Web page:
Wednesday, August 26, 2020

Secret Agent #2

Genre: MG Contemporary Fantasy

It was Saturday, and there were three things I absolutely, positively knew were true. One: There was no such thing as magic. Two: Everything had a scientific explanation. And three: I was NOT losing the Bradford Middle School science fair again this year.

Blissfully ignorant that all three of those things were about to go flying out the window, I watched Mr. Johnson with narrowed eyes as he wandered the other end of the science classroom. He stopped to talk to Michelle Mowry. Based on her tray of plant cuttings, Michelle was gunning for the botany vote this year. She clearly had no idea that a botany-based project hadn't won first place at a Bradford science fair in eight years. Amateur.

I looked down at my proof-of-concept device, which fit completely into a shoebox. I slipped my finger into the tube, wiggled it around, and grinned with pride as my harvesting circuitry did its thing and converted the movement into energy that lit up the small bulb attached to it. Converting the body’s energy into usable electricity was a high school, maybe even college-level project. They might as well just skip the fair entirely and hand me the prize right now.

It was ridiculous that I had to go to those lengths, of course. At any other school, I was good enough to win with a baking soda and vinegar volcano tied behind my back. But nooo, I had to live in the same school district as Isaac Lyman.


  1. I love your protagonist's certainty that everything has a scientific explanation, and her obviously competitive nature with regard to the science fair. The introduction of her major competitor in the last paragraph suggests an interesting dynamic between the two of them, as well as lots of potential for plot developments.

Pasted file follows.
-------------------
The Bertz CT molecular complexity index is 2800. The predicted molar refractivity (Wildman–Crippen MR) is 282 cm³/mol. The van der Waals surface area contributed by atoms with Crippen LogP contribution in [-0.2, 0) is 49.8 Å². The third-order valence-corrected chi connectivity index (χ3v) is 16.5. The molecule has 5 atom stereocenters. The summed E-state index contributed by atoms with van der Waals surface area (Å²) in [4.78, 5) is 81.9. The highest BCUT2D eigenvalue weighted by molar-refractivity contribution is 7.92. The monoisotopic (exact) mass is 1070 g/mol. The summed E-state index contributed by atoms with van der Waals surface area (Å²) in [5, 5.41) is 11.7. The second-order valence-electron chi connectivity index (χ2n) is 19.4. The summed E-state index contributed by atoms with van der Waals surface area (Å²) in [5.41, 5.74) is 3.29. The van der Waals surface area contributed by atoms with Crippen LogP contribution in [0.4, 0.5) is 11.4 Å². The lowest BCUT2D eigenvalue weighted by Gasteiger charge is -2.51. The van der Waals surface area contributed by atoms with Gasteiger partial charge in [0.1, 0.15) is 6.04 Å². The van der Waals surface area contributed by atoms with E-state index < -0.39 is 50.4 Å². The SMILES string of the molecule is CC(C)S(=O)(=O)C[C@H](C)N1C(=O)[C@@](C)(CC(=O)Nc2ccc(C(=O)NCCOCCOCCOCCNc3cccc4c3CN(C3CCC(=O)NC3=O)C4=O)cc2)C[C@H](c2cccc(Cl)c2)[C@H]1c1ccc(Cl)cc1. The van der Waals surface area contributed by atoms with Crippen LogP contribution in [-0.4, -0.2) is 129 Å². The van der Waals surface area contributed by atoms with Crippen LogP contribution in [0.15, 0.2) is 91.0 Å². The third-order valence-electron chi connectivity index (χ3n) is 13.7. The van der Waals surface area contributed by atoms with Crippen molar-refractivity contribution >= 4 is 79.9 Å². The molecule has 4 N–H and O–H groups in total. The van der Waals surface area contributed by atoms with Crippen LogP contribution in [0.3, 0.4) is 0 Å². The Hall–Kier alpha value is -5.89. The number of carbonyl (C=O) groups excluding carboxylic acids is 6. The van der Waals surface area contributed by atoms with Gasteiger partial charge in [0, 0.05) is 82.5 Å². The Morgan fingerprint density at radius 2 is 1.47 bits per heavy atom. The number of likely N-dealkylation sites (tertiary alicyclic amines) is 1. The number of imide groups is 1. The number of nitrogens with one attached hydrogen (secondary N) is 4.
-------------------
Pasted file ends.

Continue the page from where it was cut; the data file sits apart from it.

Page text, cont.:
Just a couple suggestions: I'm not sure why knowing it's Saturday is important enough to be in the first sentence (or anywhere, perhaps). Also, since the title of the MS already tells us that the MC doesn't believe in magic, her statement to that effect in the first paragraph seems redundant and even a bit confusing (she's very science-oriented, so why would she even be thinking about magic? Has something already happened to make her do so?). Consider having her state two things she knows are true rather than three, and leave out the magic part until she has a reason to discount it.

    Paragraph two - consider leaving out the first clause, and just start with "I watched." We'll find out soon enough (I hope!) that things are going to change.

    Para three - I was a bit confused what you meant by "harvesting circuitry."

    Overall, a fun opening that leaves me wanting to read more!

  2. I like the mc voice. Just a couple of questions and possible line edits. You mention this is a school science fair and I wondered why the mc in the last sentence says "school district" alluding to the science fair involving more than one school. Is Isaac Lyman the antagonist, attends Bradford Middle School? If so, since the first chapter involves the mc and one other student, maybe find a place to briefly mention Isaac and his project. Also, this science fair is limited to one classroom and my recollection of science fair settings is they're usually in a bigger space to accommodate several science classes. You might consider setting this in an auditorium/cafeteria/gym instead and suggest many more students competing against the mc.

  3. I like this, but the MC doesn’t seem very nice. That can be a turn off in the beginning.

  4. I like the arrogance of the MC's voice -- it gives your MC a very distinctive tone and lots of room for character growth throughout your story.

    I do think your opening paragraph needs to be reworked. Wendy P's suggestions are spot-on, so I'd give those a good look.

    I am curious about what Isaac Lyman will break out for the science fair. Good job!

  5. This also has great personality! The one bit I stumbled on is in the first line, “there’s no such thing as magic.” The rest of the scene-setting here feels pretty straightforwardly realistic, and most middle schoolers today aren’t setting out to prove that magic isn’t real--it’s a starting assumption. It makes for good foreboding (how will she be proven wrong?), but maybe magic should be thing # 3 on her list?

    The MC’s fierce competitiveness is really charming—I’d look out for other angles of her personality to emerge in the following pages to keep connecting with her.